France will evacuate French and European citizens from Niger on Tuesday, days after a junta seized power in the west of the African country, according to the French foreign ministry.
President Mohamed Bazoum was overthrown last Wednesday, marking the eighth military coup in West and Central Africa in less than three years. This upheaval pitted Russia and other regional junta leaders against longtime Western allies of Niger.
Previous colonial power While France has been fighting an Islamist insurgency in the area with troops for a decade, some people said they want the former colonial power to quit intervening in their affairs.
On Sunday, junta supporters burned French flags and attacked the French embassy in Niger’s capital, Niamey, prompting police to fire volleys of tear gas in response.
“Considering the situation in Niamey, the violence against our embassy the day before yesterday and the fact that the air space is shut and our citizens cannot leave by their means, France is preparing the evacuation of its citizens and (other) European citizens who want to leave the country,” the foreign ministry said in a statement.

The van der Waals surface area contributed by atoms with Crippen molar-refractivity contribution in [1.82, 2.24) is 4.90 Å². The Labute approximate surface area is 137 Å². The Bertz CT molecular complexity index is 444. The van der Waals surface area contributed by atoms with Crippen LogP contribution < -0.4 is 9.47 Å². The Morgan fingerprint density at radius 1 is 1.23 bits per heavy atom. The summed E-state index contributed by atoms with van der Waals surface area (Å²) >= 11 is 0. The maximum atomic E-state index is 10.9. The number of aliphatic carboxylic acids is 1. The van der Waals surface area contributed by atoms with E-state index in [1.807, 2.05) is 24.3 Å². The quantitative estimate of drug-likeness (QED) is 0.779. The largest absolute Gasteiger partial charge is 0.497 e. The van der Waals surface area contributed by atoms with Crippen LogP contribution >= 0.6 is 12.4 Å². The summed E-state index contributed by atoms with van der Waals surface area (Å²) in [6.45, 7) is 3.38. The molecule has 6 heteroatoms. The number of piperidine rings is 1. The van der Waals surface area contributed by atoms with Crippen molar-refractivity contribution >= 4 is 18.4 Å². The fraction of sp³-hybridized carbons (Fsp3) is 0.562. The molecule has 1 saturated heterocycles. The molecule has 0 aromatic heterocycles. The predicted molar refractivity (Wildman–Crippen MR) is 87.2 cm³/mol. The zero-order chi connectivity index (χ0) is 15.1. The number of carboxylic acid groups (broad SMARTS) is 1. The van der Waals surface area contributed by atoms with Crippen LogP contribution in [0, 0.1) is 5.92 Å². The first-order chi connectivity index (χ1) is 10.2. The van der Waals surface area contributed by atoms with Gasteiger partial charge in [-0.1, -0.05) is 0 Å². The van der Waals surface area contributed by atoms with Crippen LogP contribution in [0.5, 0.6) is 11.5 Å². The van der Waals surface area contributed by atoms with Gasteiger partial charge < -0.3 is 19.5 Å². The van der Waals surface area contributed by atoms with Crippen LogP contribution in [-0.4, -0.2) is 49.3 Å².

“The evacuation will start today,” it said.
The protest in front of the embassy and the claims that France fired shots into the crowd, which France rejects, “have all the usual ingredients of destabilisation, the Russian-African way,” French Foreign Minister Catherine Colonna said on BFM TV late Monday.
The Russian Wagner mercenary company leader, Yevgeny Prigozhin, praised the coup in Niger last week and said his forces were available to restore order.
The coup has sparked worries about the Sahel’s security. The radioactive metal uranium, used to create nuclear energy and treat cancer, is produced in the world’s seventh-largest quantity in Niger.
Bazoum is still imprisoned in his palace, and the regional group ECOWAS has imposed sanctions, including a halt to all financial transactions and a national asset freeze, and threatened to use force to bring him out. At the same time, neighbouring countries, including Burkina Faso, Mali and Guinea, supported the coup.